Books need not apply here (though it might be interesting to try to describe or convey the Kubrick Stare within literary terms). The Kubrick Stare is a film horror trope through and through, and under no circumstances should it go away. It’s a near perfect way to convey diabolic intention, anger, evil, or a creepy look. All you have to do is tilt the head down and look up. Usually, the character has a wry smirk. Probably my favorite use of this is The Dark Knight when the Joker is in police custody and looks at the police officer.
The Mad Scientist trope goes back a long way. The first book that comes to mind is Frankenstein. Doctor Frankenstein is the titular mad scientist, symbolizing how science without a conscience can go horribly wrong. Many argue this trope doesn’t make any sense and that in real life technological achievement is usually by a team of scientists. Sure, that might be true, but in the literary world, sometimes it just makes more sense to combine that whole team into one raving lunatic.
The Killer’s In Your Backseat
The killer is always in the backseat of a car. Where else would he be? The trunk? The front seat? To some degree, I get why people might be irritated by this horror trope but if you need the killer to be somewhere in the vehicle, the backseat is the ONLY option for a writer unless they are a ghost or the invisible man. I like this trope because it’s classic and touches on deep-seated fears people have about their car sitting out in a dark parking lot. It’s too good not to use.
Axes. Chainsaws. Knives. Rusty crowbars. Pick your sharp-edged weapon of choice for the killer because they really shouldn’t have a grenade or a colander. Tropes are, more often than not, pure psychological trappings. The audience will perceive certain weapons differently than others. Guns and knives are both terrifying but in their own different ways. The knife is more visceral and intimate. The sharp-edged weapon, though somewhat limiting, isn’t going to go away and it really shouldn’t.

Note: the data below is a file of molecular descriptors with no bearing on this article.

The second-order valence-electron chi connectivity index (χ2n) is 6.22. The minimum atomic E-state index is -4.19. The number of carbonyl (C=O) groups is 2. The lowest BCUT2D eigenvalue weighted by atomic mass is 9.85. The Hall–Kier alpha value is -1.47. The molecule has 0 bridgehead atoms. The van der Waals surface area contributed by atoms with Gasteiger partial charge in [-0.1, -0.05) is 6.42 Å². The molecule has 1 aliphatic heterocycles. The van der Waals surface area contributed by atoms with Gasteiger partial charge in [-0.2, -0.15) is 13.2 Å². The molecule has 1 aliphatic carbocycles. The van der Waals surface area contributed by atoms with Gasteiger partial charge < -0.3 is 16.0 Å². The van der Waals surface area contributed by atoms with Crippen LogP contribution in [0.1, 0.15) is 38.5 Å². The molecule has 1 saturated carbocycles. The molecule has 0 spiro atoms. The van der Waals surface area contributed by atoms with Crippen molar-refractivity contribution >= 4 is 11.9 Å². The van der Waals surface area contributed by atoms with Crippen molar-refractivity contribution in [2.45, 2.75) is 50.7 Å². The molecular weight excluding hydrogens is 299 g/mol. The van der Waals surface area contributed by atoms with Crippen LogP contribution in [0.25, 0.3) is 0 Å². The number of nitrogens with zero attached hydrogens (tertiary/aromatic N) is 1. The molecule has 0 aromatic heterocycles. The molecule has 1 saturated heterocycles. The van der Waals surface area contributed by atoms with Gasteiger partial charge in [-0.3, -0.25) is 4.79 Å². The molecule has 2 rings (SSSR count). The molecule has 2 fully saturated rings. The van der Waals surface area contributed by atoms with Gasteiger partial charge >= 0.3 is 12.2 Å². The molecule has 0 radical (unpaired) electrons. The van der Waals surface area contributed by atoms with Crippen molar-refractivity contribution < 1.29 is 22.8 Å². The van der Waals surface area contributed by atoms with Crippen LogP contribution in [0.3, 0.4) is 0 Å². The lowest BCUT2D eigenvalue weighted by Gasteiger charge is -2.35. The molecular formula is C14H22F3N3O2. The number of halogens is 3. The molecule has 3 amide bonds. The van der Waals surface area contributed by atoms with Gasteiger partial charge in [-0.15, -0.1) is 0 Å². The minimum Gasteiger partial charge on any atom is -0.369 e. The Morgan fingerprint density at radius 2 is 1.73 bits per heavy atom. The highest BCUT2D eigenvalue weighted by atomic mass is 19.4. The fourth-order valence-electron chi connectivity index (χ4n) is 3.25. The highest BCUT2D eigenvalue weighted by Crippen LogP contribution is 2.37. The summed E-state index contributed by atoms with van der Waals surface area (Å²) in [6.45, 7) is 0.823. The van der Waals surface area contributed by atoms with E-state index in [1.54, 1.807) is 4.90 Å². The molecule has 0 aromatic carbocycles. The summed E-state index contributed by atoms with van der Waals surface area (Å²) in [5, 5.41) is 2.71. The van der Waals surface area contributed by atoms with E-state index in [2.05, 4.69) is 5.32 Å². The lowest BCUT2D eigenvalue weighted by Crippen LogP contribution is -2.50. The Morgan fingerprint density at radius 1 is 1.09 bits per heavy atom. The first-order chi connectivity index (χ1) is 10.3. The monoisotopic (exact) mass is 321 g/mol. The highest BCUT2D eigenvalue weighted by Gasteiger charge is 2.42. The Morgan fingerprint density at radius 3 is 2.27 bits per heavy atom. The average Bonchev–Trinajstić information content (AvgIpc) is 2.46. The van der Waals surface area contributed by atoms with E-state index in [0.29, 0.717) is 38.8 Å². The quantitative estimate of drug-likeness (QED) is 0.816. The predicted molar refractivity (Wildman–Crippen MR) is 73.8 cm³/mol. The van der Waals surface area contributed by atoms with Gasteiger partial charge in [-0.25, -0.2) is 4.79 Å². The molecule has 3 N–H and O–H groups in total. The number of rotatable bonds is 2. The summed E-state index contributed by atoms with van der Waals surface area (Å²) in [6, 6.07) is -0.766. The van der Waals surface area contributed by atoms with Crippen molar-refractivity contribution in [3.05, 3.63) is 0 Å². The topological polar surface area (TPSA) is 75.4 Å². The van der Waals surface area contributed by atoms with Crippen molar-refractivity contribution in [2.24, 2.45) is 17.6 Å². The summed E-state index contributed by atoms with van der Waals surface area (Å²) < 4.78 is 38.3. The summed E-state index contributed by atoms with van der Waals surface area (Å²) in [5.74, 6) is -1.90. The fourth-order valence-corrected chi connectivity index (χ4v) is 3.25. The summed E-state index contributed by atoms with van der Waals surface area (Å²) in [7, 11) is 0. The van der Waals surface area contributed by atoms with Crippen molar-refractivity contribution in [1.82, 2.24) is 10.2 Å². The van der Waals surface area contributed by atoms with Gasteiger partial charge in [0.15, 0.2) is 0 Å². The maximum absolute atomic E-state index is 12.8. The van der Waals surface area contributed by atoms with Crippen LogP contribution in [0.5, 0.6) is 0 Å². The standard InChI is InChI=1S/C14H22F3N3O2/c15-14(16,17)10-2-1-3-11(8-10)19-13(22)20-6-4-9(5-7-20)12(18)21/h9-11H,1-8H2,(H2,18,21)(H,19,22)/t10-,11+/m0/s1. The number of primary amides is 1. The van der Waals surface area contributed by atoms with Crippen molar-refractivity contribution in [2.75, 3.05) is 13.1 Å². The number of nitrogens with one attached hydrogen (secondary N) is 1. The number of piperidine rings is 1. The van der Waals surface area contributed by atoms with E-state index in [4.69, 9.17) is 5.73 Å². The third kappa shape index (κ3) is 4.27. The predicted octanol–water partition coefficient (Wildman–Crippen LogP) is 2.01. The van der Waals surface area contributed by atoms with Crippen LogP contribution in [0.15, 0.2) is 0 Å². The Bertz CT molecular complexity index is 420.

Look, basements are just scary. There are no two ways around it. It’s an over-used horror trope but it’s hard to blame horror writers for using it. A lot of people are scared of basements especially the dark, dank, and smelly ones. Sometimes it’s all about how you use the basement. I love how the movie The Babadook used the basement to symbolize how the main character didn’t want to deal with past trauma. Stephen King also does the same thing in the book IT. If you like scary stories about basements, I also have written my own short story concerning them.
Of all the authors overusing this trope, Stephen King is public enemy #1. He loves the boogey-man, big bad villain, and does a great job utilizing it in his books. The biggest problem with this trope is the hollowness of it. These kinds of villains end up just being “evil” because the author said so rather than explaining how they became evil or what motivates them to be evil. At the same time, the mysteriousness and ominous feeling you get reading about things that go bump in the night works like a charm. It would be a shame to throw this one aside.
Body Turning Against You
Out of all the horror tropes, the “body turning against you” one is a personal favorite. Your body is your body. It’s all you have. Once it turns against you, it’s like an unseen evil taking away your freedom and making you something you don’t want. Recently, I saw this one done so well in the film The Killing of a Sacred Deer. I think more can be done with this horror trope. Much more. I wouldn’t want it to go away anytime soon.